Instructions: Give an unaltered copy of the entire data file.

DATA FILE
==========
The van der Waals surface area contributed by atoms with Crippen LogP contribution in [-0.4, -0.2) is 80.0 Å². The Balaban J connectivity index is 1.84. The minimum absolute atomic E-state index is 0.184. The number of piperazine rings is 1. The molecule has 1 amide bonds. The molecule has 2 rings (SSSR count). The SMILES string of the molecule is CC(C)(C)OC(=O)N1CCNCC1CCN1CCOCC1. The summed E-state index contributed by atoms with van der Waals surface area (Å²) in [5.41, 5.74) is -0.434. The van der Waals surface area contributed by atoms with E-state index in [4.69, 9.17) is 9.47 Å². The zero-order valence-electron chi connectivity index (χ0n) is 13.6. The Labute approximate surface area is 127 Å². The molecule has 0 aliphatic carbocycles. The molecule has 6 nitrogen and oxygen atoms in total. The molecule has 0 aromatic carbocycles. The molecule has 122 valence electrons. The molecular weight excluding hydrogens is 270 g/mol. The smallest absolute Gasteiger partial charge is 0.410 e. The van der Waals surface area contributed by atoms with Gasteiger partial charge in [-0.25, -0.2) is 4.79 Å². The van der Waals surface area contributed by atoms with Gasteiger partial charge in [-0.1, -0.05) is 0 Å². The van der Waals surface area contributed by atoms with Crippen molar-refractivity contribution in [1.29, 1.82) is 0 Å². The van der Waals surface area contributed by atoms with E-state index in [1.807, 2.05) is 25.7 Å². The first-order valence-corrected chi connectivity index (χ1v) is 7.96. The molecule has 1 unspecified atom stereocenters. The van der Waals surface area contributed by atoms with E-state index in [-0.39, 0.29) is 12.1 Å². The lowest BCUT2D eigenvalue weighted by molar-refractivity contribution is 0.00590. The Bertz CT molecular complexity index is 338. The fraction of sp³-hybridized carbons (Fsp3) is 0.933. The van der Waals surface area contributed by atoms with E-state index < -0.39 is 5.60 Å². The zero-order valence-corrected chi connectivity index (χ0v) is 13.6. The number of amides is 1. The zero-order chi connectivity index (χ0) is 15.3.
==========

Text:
The van der Waals surface area contributed by atoms with Crippen LogP contribution in [-0.4, -0.2) is 80.0 Å². The Balaban J connectivity index is 1.84. The minimum absolute atomic E-state index is 0.184. The number of piperazine rings is 1. The molecule has 1 amide bonds. The molecule has 2 rings (SSSR count). The SMILES string of the molecule is CC(C)(C)OC(=O)N1CCNCC1CCN1CCOCC1. The summed E-state index contributed by atoms with van der Waals surface area (Å²) in [5.41, 5.74) is -0.434. The van der Waals surface area contributed by atoms with E-state index in [4.69, 9.17) is 9.47 Å². The zero-order valence-electron chi connectivity index (χ0n) is 13.6. The Labute approximate surface area is 127 Å². The molecule has 0 aliphatic carbocycles. The molecule has 6 nitrogen and oxygen atoms in total. The molecule has 0 aromatic carbocycles. The molecule has 122 valence electrons. The molecular weight excluding hydrogens is 270 g/mol. The smallest absolute Gasteiger partial charge is 0.410 e. The van der Waals surface area contributed by atoms with Gasteiger partial charge in [-0.25, -0.2) is 4.79 Å². The van der Waals surface area contributed by atoms with Gasteiger partial charge in [-0.1, -0.05) is 0 Å². The van der Waals surface area contributed by atoms with Crippen molar-refractivity contribution in [1.29, 1.82) is 0 Å². The van der Waals surface area contributed by atoms with E-state index in [1.807, 2.05) is 25.7 Å². The first-order valence-corrected chi connectivity index (χ1v) is 7.96. The molecule has 1 unspecified atom stereocenters. The van der Waals surface area contributed by atoms with E-state index in [-0.39, 0.29) is 12.1 Å². The lowest BCUT2D eigenvalue weighted by molar-refractivity contribution is 0.00590. The Bertz CT molecular complexity index is 338. The fraction of sp³-hybridized carbons (Fsp3) is 0.933. The van der Waals surface area contributed by atoms with E-state index < -0.39 is 5.60 Å². The zero-order valence-corrected chi connectivity index (χ0v) is 13.6. The number of amides is 1. The zero-order chi connectivity index (χ0) is 15.3.